"No, no, no, no, man!" yells Tony Adame of Suavecito Pomade, barely containing his laughter. "Don't use that shot–ha, ha!"
Adame, his brother Pete, and their business partner J-Bird stand along with about six of their friends in an abandoned parking lot near the 5 freeway in Santa Ana, the city's iconic water tower looming in the distance. Everyone is howling as the photo shoot dissolves into camp. Not that the three are ever fancy paisas: For the past three hours, the Adame brothers and J-Bird have faithfully re-created the infamous Tijuana tourist trap you see above, complete with sombreros, ponchos, a custom-built stand they slapped together in minutes, and a pair of miniature donkeys named Jorge and Angelina Jolie they rented from a ranch in Malibu just for the shoot.
Also with them was Michael Moreno, wearing a splendid mariachi outfit and a gigantic, air-conditioned mask of Suavecito's logo: a skull with a pompadour that makes James Dean's hair look as flowing as a Bicced dome. Throughout the shoot, Moreno stood next to the donkeys, played with the donkeys, and generally looked as surreal as a guy wearing a charro costume and a huge calavera during rush-hour traffic might look.
But now, Moreno is jumping high in the air, arms and legs spread wide in joy–and that's just too much for Tony.
"It's funny," Tony explains later. "But that's not really our style. Posing with donkeys and ponchos? That's who we are!"
It's this studied irreverence that has made Suavecito one of the best DIY success stories in recent OC memory. The company's logo is already as much a part of la naranja's visual landscape as Calvin-pissing-on-something decals or Harvest Crusade bumper stickers. Its signature product–a miraculous goop with a light scent, bright sheen and a hold as strong as steel–is shipped worldwide, with fan clubs in Amsterdam, Thailand, Japan and beyond.
Suavecito has branched out into clothing, shaving cream, women's beauty products, even a bobblehead–all mega-sellers shipped out from a SanTana warehouse by an ever-expanding staff, almost all friends and family. It's an amazing trajectory that has created all sorts of rumors about the Suavecito Señores–that they're actually gabachos, that they're rich fresas from Newport–because no one believes their tale.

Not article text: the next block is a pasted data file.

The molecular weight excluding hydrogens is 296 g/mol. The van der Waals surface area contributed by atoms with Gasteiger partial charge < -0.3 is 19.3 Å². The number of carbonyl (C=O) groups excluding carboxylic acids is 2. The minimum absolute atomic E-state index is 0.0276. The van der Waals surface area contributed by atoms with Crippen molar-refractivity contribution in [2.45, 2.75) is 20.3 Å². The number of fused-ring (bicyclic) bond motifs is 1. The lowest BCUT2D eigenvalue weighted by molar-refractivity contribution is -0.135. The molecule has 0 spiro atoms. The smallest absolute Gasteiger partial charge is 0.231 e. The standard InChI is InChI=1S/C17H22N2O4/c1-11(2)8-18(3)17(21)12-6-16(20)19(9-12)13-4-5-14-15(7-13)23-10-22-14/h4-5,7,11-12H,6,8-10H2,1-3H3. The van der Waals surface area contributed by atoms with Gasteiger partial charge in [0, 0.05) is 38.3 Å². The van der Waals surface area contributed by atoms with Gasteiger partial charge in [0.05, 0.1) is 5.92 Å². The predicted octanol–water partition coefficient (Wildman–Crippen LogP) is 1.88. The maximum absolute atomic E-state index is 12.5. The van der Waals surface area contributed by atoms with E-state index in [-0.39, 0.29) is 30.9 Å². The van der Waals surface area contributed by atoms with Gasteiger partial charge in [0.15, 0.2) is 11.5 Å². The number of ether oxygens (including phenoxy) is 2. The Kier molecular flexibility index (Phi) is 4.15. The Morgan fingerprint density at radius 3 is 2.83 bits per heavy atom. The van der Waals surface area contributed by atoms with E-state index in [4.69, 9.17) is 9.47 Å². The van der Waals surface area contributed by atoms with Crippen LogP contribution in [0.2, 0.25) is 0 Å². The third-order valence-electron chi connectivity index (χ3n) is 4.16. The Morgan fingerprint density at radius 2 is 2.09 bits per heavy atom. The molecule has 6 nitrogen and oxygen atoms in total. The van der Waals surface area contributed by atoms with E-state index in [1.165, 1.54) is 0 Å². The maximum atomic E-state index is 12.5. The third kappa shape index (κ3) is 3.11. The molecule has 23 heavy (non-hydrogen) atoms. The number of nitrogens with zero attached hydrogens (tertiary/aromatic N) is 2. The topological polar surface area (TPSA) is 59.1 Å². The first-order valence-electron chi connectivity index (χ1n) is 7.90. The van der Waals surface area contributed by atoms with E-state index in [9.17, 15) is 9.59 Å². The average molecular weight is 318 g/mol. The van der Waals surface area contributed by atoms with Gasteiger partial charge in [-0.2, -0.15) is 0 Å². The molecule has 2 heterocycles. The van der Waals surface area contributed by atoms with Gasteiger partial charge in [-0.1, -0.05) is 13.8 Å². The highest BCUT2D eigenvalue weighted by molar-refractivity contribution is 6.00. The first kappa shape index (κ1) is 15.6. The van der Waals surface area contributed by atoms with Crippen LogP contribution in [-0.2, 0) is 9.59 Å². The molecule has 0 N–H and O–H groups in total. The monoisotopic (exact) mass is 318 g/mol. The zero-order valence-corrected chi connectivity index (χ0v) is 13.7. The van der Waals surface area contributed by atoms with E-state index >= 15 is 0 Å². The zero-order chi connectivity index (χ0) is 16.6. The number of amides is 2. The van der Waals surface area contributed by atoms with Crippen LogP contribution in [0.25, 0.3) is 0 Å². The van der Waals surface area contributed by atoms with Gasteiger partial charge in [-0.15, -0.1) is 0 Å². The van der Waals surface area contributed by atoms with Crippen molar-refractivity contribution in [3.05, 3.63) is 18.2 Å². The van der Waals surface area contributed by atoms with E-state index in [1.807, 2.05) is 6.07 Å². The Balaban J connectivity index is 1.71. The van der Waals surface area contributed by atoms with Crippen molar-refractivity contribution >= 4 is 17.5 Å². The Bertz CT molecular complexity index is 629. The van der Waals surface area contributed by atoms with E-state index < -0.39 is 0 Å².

"It's kind of cool for people to not really know our story," Tony admits later, as the three eat lunch at Taquería El Zamorano, near Suavecito World Headquarters. "And it's cool to see how it comes back to us when people find out. 'You're the Suavecito guys?! My cousins know you guys!'"
At 31, J-Bird is the oldest of the group, the company secretary yet also the biggest joker. Pete, CEO, is 29 and all about the Paul McCartney Let It Be-era beard and tats. The baby, at 26, is Tony, who's soft-spoken and clean-shaven but with a wry sense of humor and a maturity beyond his age that's perfect for serving as Suavecito CFO. All three grew up on the same street in the rough Santa Nita barrio in west Santa Ana. The hermanos Adame, sons of immigrants from Jalisco and Guanajuato, graduated from Los Amigos High; J-Bird is proud to say he was part of the first graduating class at Marie L. Hare Continuation High School in Garden Grove.
They were all on the right working-class career track around 2007: J-Bird was a cook at the Summit House in Fullerton after studying at the Art Institute of California, Orange County; Pete made tools as a machinist; and Tony majored in architecture at Orange Coast College. One of Pete's work mentors stressed to him the importance of making things on your own, which led to him developing his own pomade. His product of choice, Japan-based Cool Grease, was just too expensive, so he and J-Bird bought 5-gallon Home Depot buckets, began experimenting and gave away the results to friends.